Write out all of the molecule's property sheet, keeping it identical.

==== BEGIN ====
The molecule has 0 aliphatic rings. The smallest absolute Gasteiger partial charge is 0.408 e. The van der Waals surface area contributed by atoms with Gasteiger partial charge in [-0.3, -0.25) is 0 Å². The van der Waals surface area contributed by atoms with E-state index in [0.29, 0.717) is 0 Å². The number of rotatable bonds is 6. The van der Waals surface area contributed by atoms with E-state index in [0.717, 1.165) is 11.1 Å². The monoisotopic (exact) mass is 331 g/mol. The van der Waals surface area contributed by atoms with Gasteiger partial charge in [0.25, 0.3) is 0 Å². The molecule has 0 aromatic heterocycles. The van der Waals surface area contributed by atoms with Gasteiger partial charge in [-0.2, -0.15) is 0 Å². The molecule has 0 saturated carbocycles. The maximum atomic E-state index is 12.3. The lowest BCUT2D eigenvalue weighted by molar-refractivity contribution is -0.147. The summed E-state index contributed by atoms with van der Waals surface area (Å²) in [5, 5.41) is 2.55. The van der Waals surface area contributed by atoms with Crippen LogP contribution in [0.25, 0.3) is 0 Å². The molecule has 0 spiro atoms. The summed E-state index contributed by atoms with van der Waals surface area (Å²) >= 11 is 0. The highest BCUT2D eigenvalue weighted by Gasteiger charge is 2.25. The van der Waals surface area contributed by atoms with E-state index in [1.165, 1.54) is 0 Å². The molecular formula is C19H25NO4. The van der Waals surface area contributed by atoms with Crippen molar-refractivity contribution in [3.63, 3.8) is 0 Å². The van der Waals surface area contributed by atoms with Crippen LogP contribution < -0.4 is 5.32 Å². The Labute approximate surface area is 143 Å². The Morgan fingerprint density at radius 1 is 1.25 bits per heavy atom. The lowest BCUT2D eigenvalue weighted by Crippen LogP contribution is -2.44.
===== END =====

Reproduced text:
The molecule has 0 aliphatic rings. The smallest absolute Gasteiger partial charge is 0.408 e. The van der Waals surface area contributed by atoms with Gasteiger partial charge in [-0.3, -0.25) is 0 Å². The van der Waals surface area contributed by atoms with E-state index in [0.29, 0.717) is 0 Å². The number of rotatable bonds is 6. The van der Waals surface area contributed by atoms with E-state index in [0.717, 1.165) is 11.1 Å². The monoisotopic (exact) mass is 331 g/mol. The van der Waals surface area contributed by atoms with Gasteiger partial charge in [0.25, 0.3) is 0 Å². The molecule has 0 aromatic heterocycles. The van der Waals surface area contributed by atoms with Gasteiger partial charge in [-0.2, -0.15) is 0 Å². The molecule has 0 saturated carbocycles. The maximum atomic E-state index is 12.3. The lowest BCUT2D eigenvalue weighted by molar-refractivity contribution is -0.147. The summed E-state index contributed by atoms with van der Waals surface area (Å²) in [5, 5.41) is 2.55. The van der Waals surface area contributed by atoms with Crippen LogP contribution in [0.25, 0.3) is 0 Å². The molecule has 0 spiro atoms. The summed E-state index contributed by atoms with van der Waals surface area (Å²) >= 11 is 0. The highest BCUT2D eigenvalue weighted by Gasteiger charge is 2.25. The van der Waals surface area contributed by atoms with E-state index in [1.165, 1.54) is 0 Å². The molecular formula is C19H25NO4. The van der Waals surface area contributed by atoms with Crippen molar-refractivity contribution in [3.63, 3.8) is 0 Å². The van der Waals surface area contributed by atoms with Crippen LogP contribution < -0.4 is 5.32 Å². The Labute approximate surface area is 143 Å². The Morgan fingerprint density at radius 1 is 1.25 bits per heavy atom. The lowest BCUT2D eigenvalue weighted by Crippen LogP contribution is -2.44.